ALIenergy is pioneering integration of renewable electricity generation with variable useful loads to give added value to local communities and develop rural industry e.g. algal bioproduction, in the Algal Solution for Local Energy Economy (ASLEE) – Energy and the Bioeconomy (ENBIO) projects.
As founder and secretariat of the Argyll Woodfuel Forum, ALIenergy was aware of the biomass and renewable energy technologies deployed on the Ardnamurchan Estate, West Coast of Scotland and the frustration as further developments could not progress due to local electricity grid constraints. ALIenergy, with technical partner Xanthella, developed the ASLEE-ENBIO concept to solve these issues and create multiple additional local benefits. The model overcomes grid constraints by using the renewable energy at source – when and where it is generated - for a useful, income generating purpose suited to unpredictable energy supply. ASLEE-ENBIO uses renewable energy to power submerged lightsheets in photobioreactors (PBRs), growing microalgae (a high-value end product), whilst also providing demand side management/grid balancing services. The microalgal PBRs operate using innovative LED technology controlled by a sophisticated Zeus II controller™ that enables specific light, temperature and culturing conditions. The PBRs are modular and can be scaled for use with different renewable generation. The bioproduction system presents a solution for a quicker return on renewable energy schemes by creating multiple income streams and enables waste products from other local industries e.g. CO2 from distillery, to be reused as valuable resources contributing to the circular economy.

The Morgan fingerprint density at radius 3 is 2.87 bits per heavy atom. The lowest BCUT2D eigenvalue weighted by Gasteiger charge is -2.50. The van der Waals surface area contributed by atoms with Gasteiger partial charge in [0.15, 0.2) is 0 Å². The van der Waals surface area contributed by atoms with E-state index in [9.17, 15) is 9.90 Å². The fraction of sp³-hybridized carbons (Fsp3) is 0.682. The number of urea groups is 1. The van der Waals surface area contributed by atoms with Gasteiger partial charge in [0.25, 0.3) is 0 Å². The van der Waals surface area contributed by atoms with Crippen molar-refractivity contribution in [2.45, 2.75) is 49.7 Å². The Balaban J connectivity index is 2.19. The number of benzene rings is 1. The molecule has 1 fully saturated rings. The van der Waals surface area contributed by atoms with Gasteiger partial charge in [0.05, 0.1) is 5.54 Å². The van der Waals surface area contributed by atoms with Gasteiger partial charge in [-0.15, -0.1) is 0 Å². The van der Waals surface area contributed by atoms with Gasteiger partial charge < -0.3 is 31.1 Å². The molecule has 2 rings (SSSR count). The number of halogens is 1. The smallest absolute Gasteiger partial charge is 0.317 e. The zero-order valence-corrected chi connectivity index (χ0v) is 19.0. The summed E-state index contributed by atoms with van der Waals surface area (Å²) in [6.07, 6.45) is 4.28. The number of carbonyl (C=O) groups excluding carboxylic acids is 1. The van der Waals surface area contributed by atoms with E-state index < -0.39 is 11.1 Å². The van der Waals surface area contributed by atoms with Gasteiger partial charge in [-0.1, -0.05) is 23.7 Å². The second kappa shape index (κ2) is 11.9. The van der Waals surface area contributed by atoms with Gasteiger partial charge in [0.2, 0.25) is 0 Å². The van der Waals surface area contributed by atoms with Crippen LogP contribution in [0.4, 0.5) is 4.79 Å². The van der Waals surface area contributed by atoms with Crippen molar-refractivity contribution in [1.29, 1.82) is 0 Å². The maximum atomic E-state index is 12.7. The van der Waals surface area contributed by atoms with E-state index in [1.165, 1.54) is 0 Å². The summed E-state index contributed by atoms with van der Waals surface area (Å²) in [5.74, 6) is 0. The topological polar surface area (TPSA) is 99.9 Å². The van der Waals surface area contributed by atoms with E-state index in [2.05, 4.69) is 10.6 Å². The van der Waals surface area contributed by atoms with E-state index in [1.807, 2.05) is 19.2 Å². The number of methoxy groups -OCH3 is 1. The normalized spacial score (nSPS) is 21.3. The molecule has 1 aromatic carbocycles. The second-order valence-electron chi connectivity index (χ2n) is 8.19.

A pilot site for renewable powered algal biomanufacturing has been established on the Ardnamurchan Estate. This is the first of its kind in the UK, giving Scotland, and in particular the Highlands and Islands, a valuable technical lead in this field. The facility provides use for surplus power from the newly installed 210 kW CHP plant, fuelled by the locally available stranded timber resource, thereby converting the bioenergy into power and an added value product, whilst simultaneously reducing the carbon impact of other local enterprises. On site, the PBRs will use the excess power capability of the CHP and prevent it being curtailed. The new CHP plant and bioproduction facility has also resulted in new employment, leading to greater resilience in this remote, fragile economic area. In addition the new biomanufacturing Global sales of micro-algae are growing. Light is the largest feedstock but high costs of electricity means that using artificial light is confined to the production of high-value algal products. Using micro-algal manufacturing as a transactive load for renewable intermittency and grid balancing, the feedstock cost can be lowered, creating both a new income stream and greatly reducing production costs. The added value of the algal products will allow the estate to maximize the return on the investment for the power generation, whilst providing less expensive power to the local community. The production system is a demonstrator of a smart, integrated energy approach and can be proposed for other areas with potential for renewable energies that are not fully exploited, or areas with existing renewables that are curtailed.